Buy Sell Hold - Week 6
by The Football Fix
BUY - WR Keenan Allen, Chargers
Allen ranks as the WR20 in PPR fantasy points/game after getting greatly outproduced by Mike Williams through five weeks, who currently ranks as the overall WR2 in points per game.
Williams is seeing 10.2 targets/game compared to Allen’s 10.6 targets/game. Williams has 10 deep targets compared to Allen’s 7. Williams has 8 Red Zone targets compared to Allen’s 10. Williams has commanded a 36.1% Air Yards Share in this offense while Allen has commanded a 31.6% Share.
So as you can see, the usage here is similar both in terms of the raw number of targets as well as the quality of each target. The real difference between the two so far is that Williams has scored five more TDs than Allen. The one thing we know about touchdowns is that they’re unpredictable and generally due to simple variance. If you disregard that big TD discrepancy, then Williams and Allen would rank much closer.
Williams is a dangerous end zone weapon, but Allen is seeing enough targets himself to expect more touchdowns from him in the near future. This Chargers offense is prolific enough to support two top wideouts and you’d expect defenses to now zone in on Williams a bit more since he’s emerged as such a threat.
As long as Allen can become more efficient with his targets, which he has been throughout his career, then he should be able to put up weekly WR1 numbers again soon.
HOLD - RB Myles Gaskin, Dolphins
Gaskin is a very weird case. In Week 4, he played just 23% of Miami’s snaps, carrying the ball twice for 3 yards while seeing no targets. In Week 5, Gaskin managed a whopping 31.9 PPR fantasy points as he caught all of his 10 targets for 74 receiving yards and 2 receiving TDs.
Gaskin is still averaging just about 6.8 carries/game, which isn’t great. However, we know that targets are more valuable than carries so when you factor in that he’s seeing 5.2 targets/game, Gaskin’s 12.2 Weighted Opportunities/Game is the 25th highest amongst running backs. So he isn’t getting quite enough usage for you to trust him as a surefire RB2.
However, we might be able to better predict Gaskin’s game-by-game usage using simple Game Script Theory. Last week against the Bucs, the Dolphins were chasing the game and hence passing more. They had less than a 90% Win Probability for about three-quarters of the matchup. In Gaskin’s complete dud against the Colts, Miami was favored to win for almost half of the game before having to play some catch-up in the 2nd half.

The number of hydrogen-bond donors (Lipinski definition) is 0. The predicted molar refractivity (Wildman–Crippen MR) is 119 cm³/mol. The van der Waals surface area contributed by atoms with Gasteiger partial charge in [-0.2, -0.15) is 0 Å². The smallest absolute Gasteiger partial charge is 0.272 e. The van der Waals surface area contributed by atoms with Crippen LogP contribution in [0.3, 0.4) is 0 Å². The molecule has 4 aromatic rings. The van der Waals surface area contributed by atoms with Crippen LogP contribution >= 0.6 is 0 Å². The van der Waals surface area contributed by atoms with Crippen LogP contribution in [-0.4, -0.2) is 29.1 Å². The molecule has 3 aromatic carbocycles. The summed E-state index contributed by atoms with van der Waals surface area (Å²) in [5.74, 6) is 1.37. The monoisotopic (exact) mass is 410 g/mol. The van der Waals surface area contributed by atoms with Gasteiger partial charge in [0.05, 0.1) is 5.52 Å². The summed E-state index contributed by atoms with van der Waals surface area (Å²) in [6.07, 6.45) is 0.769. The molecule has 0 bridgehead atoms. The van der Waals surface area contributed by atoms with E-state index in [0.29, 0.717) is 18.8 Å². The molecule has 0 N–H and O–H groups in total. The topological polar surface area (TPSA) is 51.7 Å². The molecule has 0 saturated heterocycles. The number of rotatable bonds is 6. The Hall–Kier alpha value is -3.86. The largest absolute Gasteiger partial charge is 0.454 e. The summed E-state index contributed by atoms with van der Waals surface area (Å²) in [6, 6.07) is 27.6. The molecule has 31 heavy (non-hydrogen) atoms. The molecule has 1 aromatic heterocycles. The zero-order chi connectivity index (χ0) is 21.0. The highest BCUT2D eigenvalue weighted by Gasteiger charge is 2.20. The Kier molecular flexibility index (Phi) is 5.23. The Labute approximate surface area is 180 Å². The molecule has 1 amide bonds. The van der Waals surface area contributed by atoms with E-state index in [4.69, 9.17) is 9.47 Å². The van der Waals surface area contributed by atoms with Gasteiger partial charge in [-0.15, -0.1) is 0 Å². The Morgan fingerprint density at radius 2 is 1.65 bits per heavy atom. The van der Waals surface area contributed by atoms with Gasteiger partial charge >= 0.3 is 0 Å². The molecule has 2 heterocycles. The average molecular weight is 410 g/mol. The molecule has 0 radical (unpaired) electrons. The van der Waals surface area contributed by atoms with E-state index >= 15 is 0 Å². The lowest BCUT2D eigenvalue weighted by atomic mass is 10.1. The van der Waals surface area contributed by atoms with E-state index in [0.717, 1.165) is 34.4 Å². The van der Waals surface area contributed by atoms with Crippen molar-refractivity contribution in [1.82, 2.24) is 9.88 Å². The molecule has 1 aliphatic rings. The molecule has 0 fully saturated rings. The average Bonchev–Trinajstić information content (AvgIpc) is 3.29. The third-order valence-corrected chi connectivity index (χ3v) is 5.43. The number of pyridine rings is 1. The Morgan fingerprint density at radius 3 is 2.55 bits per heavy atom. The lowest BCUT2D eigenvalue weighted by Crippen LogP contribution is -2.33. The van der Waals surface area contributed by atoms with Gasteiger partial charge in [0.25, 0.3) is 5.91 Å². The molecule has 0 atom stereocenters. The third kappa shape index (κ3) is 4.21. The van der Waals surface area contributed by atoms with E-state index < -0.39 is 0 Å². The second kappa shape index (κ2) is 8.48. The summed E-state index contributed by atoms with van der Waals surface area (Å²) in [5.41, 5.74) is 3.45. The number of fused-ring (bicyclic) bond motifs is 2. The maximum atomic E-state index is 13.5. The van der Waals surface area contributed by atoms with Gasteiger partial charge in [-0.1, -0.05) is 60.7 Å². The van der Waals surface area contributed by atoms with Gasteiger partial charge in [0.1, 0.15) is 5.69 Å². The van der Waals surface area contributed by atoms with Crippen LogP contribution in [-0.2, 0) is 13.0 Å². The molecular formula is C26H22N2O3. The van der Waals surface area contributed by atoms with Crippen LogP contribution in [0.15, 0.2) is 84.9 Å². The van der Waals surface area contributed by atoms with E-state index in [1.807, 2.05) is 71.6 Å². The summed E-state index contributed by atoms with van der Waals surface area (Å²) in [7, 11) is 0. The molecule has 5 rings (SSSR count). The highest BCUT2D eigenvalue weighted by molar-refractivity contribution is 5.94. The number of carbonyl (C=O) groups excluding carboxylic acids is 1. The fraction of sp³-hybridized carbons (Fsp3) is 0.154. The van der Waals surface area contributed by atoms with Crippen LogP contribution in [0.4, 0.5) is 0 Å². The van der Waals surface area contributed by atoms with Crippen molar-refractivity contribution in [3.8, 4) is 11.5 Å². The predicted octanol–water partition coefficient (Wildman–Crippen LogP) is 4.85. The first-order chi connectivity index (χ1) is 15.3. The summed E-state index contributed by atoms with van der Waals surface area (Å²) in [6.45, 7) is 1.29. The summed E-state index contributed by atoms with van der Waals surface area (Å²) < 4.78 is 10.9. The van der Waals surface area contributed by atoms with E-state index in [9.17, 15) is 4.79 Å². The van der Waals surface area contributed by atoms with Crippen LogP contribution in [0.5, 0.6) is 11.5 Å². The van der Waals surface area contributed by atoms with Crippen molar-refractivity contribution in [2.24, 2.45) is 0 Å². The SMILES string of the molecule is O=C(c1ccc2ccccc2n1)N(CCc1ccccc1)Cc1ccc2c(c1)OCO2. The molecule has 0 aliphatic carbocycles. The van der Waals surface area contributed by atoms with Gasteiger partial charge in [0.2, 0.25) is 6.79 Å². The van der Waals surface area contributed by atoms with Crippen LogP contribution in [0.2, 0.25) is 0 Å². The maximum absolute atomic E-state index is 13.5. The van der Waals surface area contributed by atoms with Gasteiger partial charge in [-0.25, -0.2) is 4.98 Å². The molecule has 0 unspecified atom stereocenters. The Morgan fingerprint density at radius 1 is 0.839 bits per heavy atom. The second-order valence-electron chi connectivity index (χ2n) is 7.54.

All that to say, when we think the Dolphins will be chasing a game and playing from behind, then you can start Gaskin. Or if the implied points total from Vegas is high, you can feel better about starting him. But if we’re projecting a slower-paced game that the Dolphins will have more control of, Gaskin is better off on your bench. That’s at least what the current season trends have told us. So hold Gaskin and start him selectively after doing that weekly analysis for yourself.
SELL - WR Ja’Marr Chase, Bengals
Chase currently ranks as the WR8 in both weekly and overall fantasy scoring through 5 weeks, which is awesome. We all know that he’s a stud prospect with a ton of talent and the potential to develop into one of the best receivers in football. We also know that he has an awesome connection with Joe Burrow that’s been carried over from their days at LSU, which has been on full display now in the pros so far this season.
With all that being said, Chase’s touchdown efficiency has been a little bit too good to be sustainable. Chase currently has a 21.7% TD Rate, which is the highest amongst all qualified receivers this season. That’s a big reason why his +38.0 Expected Fantasy Points Differential also leads all receivers by a relatively wide margin.
Chase is seeing some very high-value targets and is a big-play producer by nature. His 51.3% Air Yards Share is also the highest amongst all wideouts, so he’s seeing good usage. But with Tee Higgins back in the lineup, Chase’s usage can only really go down from here. So if he’s unable to keep up this super high level of touchdown efficiency and deep-ball catch rate, which is the most likely scenario, then he’ll start producing more like a WR2 in fantasy rather than a WR1.